While attention is focused on Joe Biden's first presidential visit overseas as he continues his week-long trip to Europe, US vice-president Kamala Harris also had her first foray into foreign affairs this week.
But for Harris, the excursion may have presented the first real hiccup of her tenure.
The vice-president's two-day trip to Guatemala and Mexico was never going to be an easy one. While Biden is in Europe to restore frayed transatlantic ties with relieved allies following Donald Trump's tenure, Harris was dispatched to Latin America to deal with a political hot potato – immigration.
Biden charged his deputy with dealing with the immigration issue in March following a surge of migrants trying to cross the southwestern border with Mexico.
From the outset Harris and her staff were keen to emphasise that the task was to deal with the root cause of migration – not the situation at the border itself – as she batted away persistent questions about when she planned to visit the border. Harris has led several virtual meetings with central American leaders in recent weeks, laying the ground for her in-person visit.
The trip to Guatemala and Mexico had all the trappings of a high-level political mission: bilateral meetings with leaders and roundtable discussions with local groups and female entrepreneurs. But it was her message to people planning to move to the US that emerged as the key takeaway.
"I want to be clear to folks in this region who are thinking about making that dangerous trek to the United States-Mexico border," she said following a meeting with Guatemalan president Alejandro Giammattei. "Do not come. Do not come. The United States will continue to enforce our laws and secure our border."
Her tough words raised eyebrows – encapsulating the Biden administration’s muddy messaging on immigration. Having promised a more humane approach to immigration during the presidential campaign, the Biden-Harris team have taken a more robust approach to immigration policy as they feel the heat from the right about rising migrant numbers.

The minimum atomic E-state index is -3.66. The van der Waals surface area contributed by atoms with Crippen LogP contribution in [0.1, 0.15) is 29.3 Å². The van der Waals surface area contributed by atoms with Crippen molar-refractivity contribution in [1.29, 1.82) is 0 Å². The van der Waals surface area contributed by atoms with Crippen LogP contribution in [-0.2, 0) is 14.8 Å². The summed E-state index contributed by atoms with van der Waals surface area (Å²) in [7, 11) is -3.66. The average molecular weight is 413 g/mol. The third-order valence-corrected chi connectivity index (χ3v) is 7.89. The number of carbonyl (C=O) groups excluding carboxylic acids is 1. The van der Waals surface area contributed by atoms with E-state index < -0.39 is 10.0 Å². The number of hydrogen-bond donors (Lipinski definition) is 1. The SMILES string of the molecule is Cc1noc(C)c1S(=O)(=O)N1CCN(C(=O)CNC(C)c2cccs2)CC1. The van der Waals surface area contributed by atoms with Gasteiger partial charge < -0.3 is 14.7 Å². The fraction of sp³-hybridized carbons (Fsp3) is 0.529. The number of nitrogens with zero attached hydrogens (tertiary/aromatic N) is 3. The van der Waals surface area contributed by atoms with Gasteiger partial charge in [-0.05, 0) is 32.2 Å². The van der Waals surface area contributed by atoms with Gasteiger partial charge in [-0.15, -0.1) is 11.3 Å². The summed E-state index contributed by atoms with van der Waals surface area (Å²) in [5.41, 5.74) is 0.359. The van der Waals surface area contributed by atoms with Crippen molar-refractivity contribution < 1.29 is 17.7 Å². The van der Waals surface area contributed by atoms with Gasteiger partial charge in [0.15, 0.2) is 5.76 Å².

Harris's comments served to alienate many within the Democratic Party. "Disappointing to see," wrote Alexandria Ocasio-Cortez on Twitter. "First, seeking asylum at any US border is a 100 per cent legal method of arrival. Second, the US spent decades contributing to regime change and destabilization in Latin America. We can't help set someone's house on fire and then blame them for fleeing."
A tetchy interview with MSNBC's Lester Holt added to Harris's troubles. When Holt asked her why she hadn't visited the border, a clearly frustrated Harris responded: "And I haven't been to Europe. I mean, I don't understand the point that you're making," noting that she had visited both Europe and the border before becoming vice-president.
But unfortunately for Harris the drumbeat of questions calling for her to visit the border is not likely to go away, despite aides stressing that her policy focus is on the “northern triangle” countries of central America. Harris is expected to visit the US-Mexico border at some point in the coming months.
Fox News and right-wing media have been relentlessly playing clips of the Holt interview this week, and have successfully managed to tie Harris to the immigration issue – a key concern for Republican voters.
“Kamala Harris has gone 79 days without visit to border since being tapped for crisis role,” said one headline.
Harris’s association with a complex and politically fraught issue such as immigration could be damaging if she is considering any future run for president.
The president has also assigned her a second tricky portfolio – voting rights. During his speech to mark the 100th anniversary of the Tulsa massacre this month, Biden announced that Harris would be taking the lead on the issue. A voting rights Bill that would counter Republican efforts to restrict voting in many states is making its way through Congress, but already Democrat Joe Manchin has said he will not support the measure.
Though Harris’s team has signalled that the vice-president wanted the role, the chances of securing agreement in Congress on electoral protection measures are slim. As with the immigration portfolio, delivering results will be tricky, even if the issue will galvanise the Democratic base.
For Harris it could be a challenging few months.